"It's part of a really clever idea. Over a period of time, dust, dirt, and oily particles may collect on the lamp and sensor tube. To compensate for the loss of ultraviolet energy transfer this produces, the gadget automatically recalibrates itself. That long glass tube is filled with a specified concentration of perchlorethylene. Once every twenty-four hours, this little motor turns the steel shaft and rotates the gas-filled tube into place between the ultraviolet source and the detector and switches on calibrating circuits inside the amplifier.

"The balancing circuits adjust automatically for the proper reading for that concentration of the gas. After calibration, a latching mechanism that has been holding the tube in place releases and this counterweight pulls the tube out of the path of the ultraviolet beam. If the dirt accumulation is so heavy that proper compensation is impossible, this warning light on the amplifier comes on and tells the operator to clean the lamp and sensor."

"Don't other substances besides perchlorethylene absorb ultraviolet radiation?"

"Sure. The device can detect fumes from gasoline, paint, lacquer, ammonia, styrene, foam rubber, tear gas, acids, ripe bananas or apples, liquor, and even vodka! It can't tell the difference between these various odors the way the human nose can, but it can react quantitatively to any of them; and, up to a point, it can be made especially sensitive to a particular substance. For some reason, one fact that determines which gas the device will be most sensitive to is the distance between the detector and the source of radiation. Honeywell is experimenting along this line at the present time. The possibilities are limitless."

"Let's see it do something," Carl requested, intrigued in spite of himself.

"O.K. I'll put the cover back on the detector unit so air drawn in by the fan will pass between the detector and the lamp. Notice that this electric bell takes the place of the exhaust fans the unit would normally control. See? Nothing happens when the unit is turned on and inhales only room air, but watch as I uncork this little bottle of perchlorethylene down here at the end of the bench."

Only seconds after the bottle of cleaning fluid was opened, the meter pointer started to climb. As it went past the "40 ppm." mark, the bell started ringing and continued to ring while the meter pointer went over against the peg even though Jerry had corked the bottle again. Then, slowly, the pointer came back down, and around mid-scale the bell ceased to ring.

In the comparative quiet that followed, the boys heard loud voices outside the laboratory. When they went to a window, they saw a police squad car headed into the curb with its rotating top light still flashing. Two uniformed officers stood on the sidewalk holding the arms of a squirming little man so that he faced a well-dressed civilian getting out of the squad car. The boys rushed outside to see what was going on.

"Is this the man who robbed you, Mr. Garland?" one of the officers asked the well-dressed man. "Bugsy here has quite a record with us."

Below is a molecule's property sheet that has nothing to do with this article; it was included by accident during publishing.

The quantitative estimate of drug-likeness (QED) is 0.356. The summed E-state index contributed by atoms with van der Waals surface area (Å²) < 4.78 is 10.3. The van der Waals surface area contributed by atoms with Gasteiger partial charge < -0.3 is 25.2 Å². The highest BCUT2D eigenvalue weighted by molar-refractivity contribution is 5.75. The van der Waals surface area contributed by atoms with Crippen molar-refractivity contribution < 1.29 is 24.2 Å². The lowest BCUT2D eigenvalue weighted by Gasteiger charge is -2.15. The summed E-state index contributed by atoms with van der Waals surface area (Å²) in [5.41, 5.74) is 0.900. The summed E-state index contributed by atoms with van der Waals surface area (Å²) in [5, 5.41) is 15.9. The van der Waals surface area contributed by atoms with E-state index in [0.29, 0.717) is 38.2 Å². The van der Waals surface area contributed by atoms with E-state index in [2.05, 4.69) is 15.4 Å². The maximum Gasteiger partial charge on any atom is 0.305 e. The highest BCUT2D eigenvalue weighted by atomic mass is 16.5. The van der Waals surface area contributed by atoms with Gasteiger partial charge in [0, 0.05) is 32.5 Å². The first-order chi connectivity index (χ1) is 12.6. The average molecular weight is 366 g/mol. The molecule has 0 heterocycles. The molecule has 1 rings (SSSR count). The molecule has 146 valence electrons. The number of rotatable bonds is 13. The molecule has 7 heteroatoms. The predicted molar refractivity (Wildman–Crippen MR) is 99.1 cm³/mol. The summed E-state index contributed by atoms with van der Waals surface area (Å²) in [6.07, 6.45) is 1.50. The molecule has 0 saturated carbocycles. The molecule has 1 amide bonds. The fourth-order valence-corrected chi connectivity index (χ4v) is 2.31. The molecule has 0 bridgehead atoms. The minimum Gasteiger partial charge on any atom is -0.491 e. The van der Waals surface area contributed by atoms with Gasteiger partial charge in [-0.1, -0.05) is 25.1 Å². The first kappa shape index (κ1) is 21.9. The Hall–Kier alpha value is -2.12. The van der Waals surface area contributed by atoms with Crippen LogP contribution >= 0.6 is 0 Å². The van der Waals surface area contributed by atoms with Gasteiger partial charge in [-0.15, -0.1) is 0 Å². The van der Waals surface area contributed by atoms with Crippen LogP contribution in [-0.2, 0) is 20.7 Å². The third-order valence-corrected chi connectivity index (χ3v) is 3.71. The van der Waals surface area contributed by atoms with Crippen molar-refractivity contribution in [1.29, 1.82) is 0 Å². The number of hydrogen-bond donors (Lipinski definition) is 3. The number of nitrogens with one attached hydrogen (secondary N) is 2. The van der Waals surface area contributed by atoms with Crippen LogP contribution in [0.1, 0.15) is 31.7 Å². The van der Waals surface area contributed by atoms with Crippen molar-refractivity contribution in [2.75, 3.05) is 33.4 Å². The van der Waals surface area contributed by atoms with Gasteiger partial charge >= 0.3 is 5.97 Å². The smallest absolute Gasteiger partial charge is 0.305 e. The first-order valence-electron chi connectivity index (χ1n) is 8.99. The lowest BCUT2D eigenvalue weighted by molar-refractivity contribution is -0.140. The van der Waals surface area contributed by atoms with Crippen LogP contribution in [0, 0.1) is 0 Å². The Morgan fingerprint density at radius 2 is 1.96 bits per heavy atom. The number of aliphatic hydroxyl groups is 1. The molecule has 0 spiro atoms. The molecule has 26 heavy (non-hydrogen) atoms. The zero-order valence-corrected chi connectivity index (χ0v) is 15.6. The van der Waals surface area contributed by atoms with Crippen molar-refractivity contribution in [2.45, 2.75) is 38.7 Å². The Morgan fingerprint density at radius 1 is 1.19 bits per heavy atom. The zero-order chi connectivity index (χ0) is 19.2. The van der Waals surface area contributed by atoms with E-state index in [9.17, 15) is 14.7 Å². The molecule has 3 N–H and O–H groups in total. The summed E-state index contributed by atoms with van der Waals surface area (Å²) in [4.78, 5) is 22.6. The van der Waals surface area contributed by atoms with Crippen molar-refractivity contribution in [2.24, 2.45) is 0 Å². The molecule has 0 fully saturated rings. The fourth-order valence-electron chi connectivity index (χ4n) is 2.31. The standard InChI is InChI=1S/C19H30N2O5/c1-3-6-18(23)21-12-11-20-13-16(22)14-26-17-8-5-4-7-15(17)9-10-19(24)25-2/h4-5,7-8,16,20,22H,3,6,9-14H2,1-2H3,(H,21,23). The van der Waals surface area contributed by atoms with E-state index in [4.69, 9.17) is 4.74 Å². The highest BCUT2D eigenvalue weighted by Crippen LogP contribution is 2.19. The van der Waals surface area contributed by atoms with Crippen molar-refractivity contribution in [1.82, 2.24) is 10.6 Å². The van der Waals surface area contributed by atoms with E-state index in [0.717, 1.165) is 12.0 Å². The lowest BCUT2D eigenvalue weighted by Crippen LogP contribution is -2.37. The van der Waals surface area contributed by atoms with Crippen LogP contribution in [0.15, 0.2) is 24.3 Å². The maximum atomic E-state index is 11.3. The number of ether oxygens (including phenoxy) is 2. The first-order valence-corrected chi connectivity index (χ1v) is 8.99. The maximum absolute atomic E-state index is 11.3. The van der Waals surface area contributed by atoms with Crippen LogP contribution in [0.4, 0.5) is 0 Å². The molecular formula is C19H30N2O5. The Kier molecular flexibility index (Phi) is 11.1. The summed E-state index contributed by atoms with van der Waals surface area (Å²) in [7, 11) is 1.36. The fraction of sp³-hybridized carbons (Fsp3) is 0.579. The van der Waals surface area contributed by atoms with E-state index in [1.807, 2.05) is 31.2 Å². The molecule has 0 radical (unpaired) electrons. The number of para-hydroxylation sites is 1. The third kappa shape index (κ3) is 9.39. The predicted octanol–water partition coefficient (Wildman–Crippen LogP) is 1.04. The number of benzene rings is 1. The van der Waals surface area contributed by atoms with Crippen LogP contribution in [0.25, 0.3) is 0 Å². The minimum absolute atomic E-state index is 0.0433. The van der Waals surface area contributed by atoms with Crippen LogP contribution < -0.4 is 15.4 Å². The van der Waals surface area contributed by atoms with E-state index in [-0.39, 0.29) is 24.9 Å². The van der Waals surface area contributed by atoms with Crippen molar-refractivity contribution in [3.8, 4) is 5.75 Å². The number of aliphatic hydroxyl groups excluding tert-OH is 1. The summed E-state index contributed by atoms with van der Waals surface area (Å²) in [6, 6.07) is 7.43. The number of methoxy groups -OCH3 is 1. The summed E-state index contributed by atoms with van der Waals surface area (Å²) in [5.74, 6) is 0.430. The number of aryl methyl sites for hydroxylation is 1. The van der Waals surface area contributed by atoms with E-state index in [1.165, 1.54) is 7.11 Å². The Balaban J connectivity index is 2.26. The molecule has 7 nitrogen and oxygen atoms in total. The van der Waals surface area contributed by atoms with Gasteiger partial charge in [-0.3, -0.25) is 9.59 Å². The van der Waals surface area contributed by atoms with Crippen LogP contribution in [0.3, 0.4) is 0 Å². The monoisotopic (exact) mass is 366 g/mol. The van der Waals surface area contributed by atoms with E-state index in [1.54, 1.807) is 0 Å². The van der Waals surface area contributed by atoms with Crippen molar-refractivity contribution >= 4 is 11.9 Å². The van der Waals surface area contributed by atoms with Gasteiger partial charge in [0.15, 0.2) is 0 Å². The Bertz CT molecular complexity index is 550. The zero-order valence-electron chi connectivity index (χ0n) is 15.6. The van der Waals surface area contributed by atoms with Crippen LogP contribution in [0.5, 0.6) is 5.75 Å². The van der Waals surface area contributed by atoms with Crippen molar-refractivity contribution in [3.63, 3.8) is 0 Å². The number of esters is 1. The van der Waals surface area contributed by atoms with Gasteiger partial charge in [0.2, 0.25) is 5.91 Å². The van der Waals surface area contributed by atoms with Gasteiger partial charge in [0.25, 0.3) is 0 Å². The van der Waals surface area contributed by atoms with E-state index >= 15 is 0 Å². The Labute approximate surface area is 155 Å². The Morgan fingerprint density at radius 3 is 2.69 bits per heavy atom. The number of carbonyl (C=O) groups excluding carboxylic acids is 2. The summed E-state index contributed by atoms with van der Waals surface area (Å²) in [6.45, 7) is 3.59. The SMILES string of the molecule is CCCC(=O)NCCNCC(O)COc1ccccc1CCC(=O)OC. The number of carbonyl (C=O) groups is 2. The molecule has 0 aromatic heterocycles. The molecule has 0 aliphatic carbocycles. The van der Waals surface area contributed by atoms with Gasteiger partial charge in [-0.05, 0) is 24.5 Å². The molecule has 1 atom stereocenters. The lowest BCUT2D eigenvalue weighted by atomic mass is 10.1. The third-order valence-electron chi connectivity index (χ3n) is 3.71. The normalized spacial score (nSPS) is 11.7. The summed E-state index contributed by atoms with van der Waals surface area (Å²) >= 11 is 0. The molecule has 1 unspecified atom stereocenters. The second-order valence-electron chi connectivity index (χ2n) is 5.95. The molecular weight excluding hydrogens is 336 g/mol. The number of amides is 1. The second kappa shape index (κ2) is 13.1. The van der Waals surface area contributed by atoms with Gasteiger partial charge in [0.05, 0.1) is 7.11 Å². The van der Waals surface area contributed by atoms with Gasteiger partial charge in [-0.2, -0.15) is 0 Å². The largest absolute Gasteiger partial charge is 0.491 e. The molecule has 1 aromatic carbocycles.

"Yeah, you dumb cops are always leaning on me," the squirming little man said, his weazened face distorted with hate. "What's the beef this time?"

"I-I can't be certain," Mr. Garland said, staring intently at the bat-eared hard -eyed man in dirty shirt and tattered trousers. "He had a handkerchief over his face, and all I could seem to see was that long, sharp, switchblade knife in his hand. I've always had a kind of thing about knives, and I could almost feel it making shish kebab of my liver."

"Let's see if he has a knife, Mac," one of the officers suggested.

In spite of Bugsy's loud and profane protest, they turned his trouser pockets inside out. From the left pocket came a couple of crumpled dollar bills. The right pocket yielded a total of eighty dollars in neatly folded fives and tens. That was all. There was no knife.

"He could easily have gotten rid of it, Dolan," Mac said. "Mr. Garland, do you know how much money he took?"

"It happens I do," Mr. Garland answered. "While home for lunch I spilled some coffee on my trousers, and I changed into a suit the cleaner had just delivered. When I emptied my pockets I noticed I had exactly eighty dollars in bills. These were not in a wallet. I have a bad habit of carrying bills folded together and shoved down into my pocket.

"I drove downtown, parked the car in a parking lot, and took a shortcut through an alley toward my office. That's where the man stepped out from behind some packing cases with the knife in his hand and demanded my money. I gave it to him. He ran on into the alley, and I ran toward the street and hailed your squad car. This fellow looks very much like the one in the alley, but I can't be sure. I don't want to make a mistake."

"Bugsy," Officer Dolan demanded, "where did you get all that money?"

"Won it in a crap game!" the unkempt man snarled, "all eighty-two dollars of it. Why don't you two give up? Unless this character had his bills marked, you're out of luck. You heard him say he couldn't identify me. I don't have a knife. I'm carrying more money than he said he lost. If I'm rousted again by you dumb flatfeet, you're going to be up before the judge on false arrest charges."

Jerry suddenly plucked Officer Dolan's sleeve and whispered to him at some length. The policeman, with a puzzled look on his face, finally turned to his fellow officer and said, "Mac, this guy thinks maybe he has a way of telling if that money is Mr. Garland's or not. I don't understand how, but it's worth a try. Bugsy, come along with us into the laboratory and absorb some college atmosphere - you can use it."